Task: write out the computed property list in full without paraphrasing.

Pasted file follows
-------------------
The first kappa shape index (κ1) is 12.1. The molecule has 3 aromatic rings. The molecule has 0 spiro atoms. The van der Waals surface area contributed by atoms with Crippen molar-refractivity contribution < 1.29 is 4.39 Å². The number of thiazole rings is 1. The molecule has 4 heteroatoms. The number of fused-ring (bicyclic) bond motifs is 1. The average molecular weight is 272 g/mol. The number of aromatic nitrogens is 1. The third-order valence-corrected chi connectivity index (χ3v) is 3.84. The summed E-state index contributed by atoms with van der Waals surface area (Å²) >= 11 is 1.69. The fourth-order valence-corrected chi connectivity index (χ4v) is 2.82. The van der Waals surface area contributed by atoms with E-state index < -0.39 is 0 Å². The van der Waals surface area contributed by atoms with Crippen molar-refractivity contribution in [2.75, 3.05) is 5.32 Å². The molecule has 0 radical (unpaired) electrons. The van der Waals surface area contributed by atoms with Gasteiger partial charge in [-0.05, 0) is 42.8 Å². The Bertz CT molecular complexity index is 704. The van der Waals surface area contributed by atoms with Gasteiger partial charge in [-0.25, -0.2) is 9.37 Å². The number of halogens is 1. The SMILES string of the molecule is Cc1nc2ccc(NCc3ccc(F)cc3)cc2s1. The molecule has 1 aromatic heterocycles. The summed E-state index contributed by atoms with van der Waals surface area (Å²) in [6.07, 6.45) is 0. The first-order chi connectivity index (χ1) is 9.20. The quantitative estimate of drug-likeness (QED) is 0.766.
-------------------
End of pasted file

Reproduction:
The first kappa shape index (κ1) is 12.1. The molecule has 3 aromatic rings. The molecule has 0 spiro atoms. The van der Waals surface area contributed by atoms with Crippen molar-refractivity contribution < 1.29 is 4.39 Å². The number of thiazole rings is 1. The molecule has 4 heteroatoms. The number of fused-ring (bicyclic) bond motifs is 1. The average molecular weight is 272 g/mol. The number of aromatic nitrogens is 1. The third-order valence-corrected chi connectivity index (χ3v) is 3.84. The summed E-state index contributed by atoms with van der Waals surface area (Å²) >= 11 is 1.69. The fourth-order valence-corrected chi connectivity index (χ4v) is 2.82. The van der Waals surface area contributed by atoms with E-state index < -0.39 is 0 Å². The van der Waals surface area contributed by atoms with Crippen molar-refractivity contribution in [2.75, 3.05) is 5.32 Å². The molecule has 0 radical (unpaired) electrons. The van der Waals surface area contributed by atoms with Gasteiger partial charge in [-0.05, 0) is 42.8 Å². The Bertz CT molecular complexity index is 704. The van der Waals surface area contributed by atoms with Gasteiger partial charge in [-0.25, -0.2) is 9.37 Å². The number of halogens is 1. The SMILES string of the molecule is Cc1nc2ccc(NCc3ccc(F)cc3)cc2s1. The molecule has 1 aromatic heterocycles. The summed E-state index contributed by atoms with van der Waals surface area (Å²) in [6.07, 6.45) is 0. The first-order chi connectivity index (χ1) is 9.20. The quantitative estimate of drug-likeness (QED) is 0.766.